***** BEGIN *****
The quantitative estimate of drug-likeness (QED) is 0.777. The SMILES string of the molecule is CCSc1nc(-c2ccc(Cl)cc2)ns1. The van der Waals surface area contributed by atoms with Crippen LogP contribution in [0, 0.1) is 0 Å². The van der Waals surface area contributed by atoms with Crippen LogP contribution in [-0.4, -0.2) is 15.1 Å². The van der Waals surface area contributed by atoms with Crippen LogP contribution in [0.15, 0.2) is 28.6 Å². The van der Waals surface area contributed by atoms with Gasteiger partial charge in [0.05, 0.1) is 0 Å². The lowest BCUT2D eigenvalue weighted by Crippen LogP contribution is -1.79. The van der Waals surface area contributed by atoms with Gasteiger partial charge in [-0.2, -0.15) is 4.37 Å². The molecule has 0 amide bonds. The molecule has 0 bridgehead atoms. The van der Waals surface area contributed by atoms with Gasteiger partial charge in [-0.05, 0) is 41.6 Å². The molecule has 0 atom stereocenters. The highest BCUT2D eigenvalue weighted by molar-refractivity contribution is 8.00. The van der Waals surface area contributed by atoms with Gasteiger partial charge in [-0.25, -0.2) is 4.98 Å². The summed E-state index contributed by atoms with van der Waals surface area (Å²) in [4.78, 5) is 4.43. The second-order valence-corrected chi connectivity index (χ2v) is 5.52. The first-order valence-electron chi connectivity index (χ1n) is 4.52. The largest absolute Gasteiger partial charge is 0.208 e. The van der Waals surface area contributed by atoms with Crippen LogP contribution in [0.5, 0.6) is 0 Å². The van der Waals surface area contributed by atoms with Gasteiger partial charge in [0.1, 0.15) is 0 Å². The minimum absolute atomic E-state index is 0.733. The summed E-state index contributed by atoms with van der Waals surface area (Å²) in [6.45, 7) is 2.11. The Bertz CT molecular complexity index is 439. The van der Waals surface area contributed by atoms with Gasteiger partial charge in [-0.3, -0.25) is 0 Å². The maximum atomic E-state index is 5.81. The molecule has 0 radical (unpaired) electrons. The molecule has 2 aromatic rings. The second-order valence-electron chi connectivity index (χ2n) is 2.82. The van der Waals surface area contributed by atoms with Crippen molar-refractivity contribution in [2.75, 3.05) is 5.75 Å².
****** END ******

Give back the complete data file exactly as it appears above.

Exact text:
The quantitative estimate of drug-likeness (QED) is 0.777. The SMILES string of the molecule is CCSc1nc(-c2ccc(Cl)cc2)ns1. The van der Waals surface area contributed by atoms with Crippen LogP contribution in [0, 0.1) is 0 Å². The van der Waals surface area contributed by atoms with Crippen LogP contribution in [-0.4, -0.2) is 15.1 Å². The van der Waals surface area contributed by atoms with Crippen LogP contribution in [0.15, 0.2) is 28.6 Å². The van der Waals surface area contributed by atoms with Gasteiger partial charge in [0.05, 0.1) is 0 Å². The lowest BCUT2D eigenvalue weighted by Crippen LogP contribution is -1.79. The van der Waals surface area contributed by atoms with Gasteiger partial charge in [-0.2, -0.15) is 4.37 Å². The molecule has 0 amide bonds. The molecule has 0 bridgehead atoms. The van der Waals surface area contributed by atoms with Gasteiger partial charge in [-0.05, 0) is 41.6 Å². The molecule has 0 atom stereocenters. The highest BCUT2D eigenvalue weighted by molar-refractivity contribution is 8.00. The van der Waals surface area contributed by atoms with Gasteiger partial charge in [-0.25, -0.2) is 4.98 Å². The summed E-state index contributed by atoms with van der Waals surface area (Å²) in [4.78, 5) is 4.43. The second-order valence-corrected chi connectivity index (χ2v) is 5.52. The first-order valence-electron chi connectivity index (χ1n) is 4.52. The largest absolute Gasteiger partial charge is 0.208 e. The van der Waals surface area contributed by atoms with Crippen LogP contribution in [0.5, 0.6) is 0 Å². The van der Waals surface area contributed by atoms with Gasteiger partial charge in [0.1, 0.15) is 0 Å². The minimum absolute atomic E-state index is 0.733. The summed E-state index contributed by atoms with van der Waals surface area (Å²) in [6.45, 7) is 2.11. The Bertz CT molecular complexity index is 439. The van der Waals surface area contributed by atoms with Gasteiger partial charge in [-0.3, -0.25) is 0 Å². The maximum atomic E-state index is 5.81. The molecule has 0 radical (unpaired) electrons. The molecule has 2 aromatic rings. The second-order valence-electron chi connectivity index (χ2n) is 2.82. The van der Waals surface area contributed by atoms with Crippen molar-refractivity contribution in [2.75, 3.05) is 5.75 Å².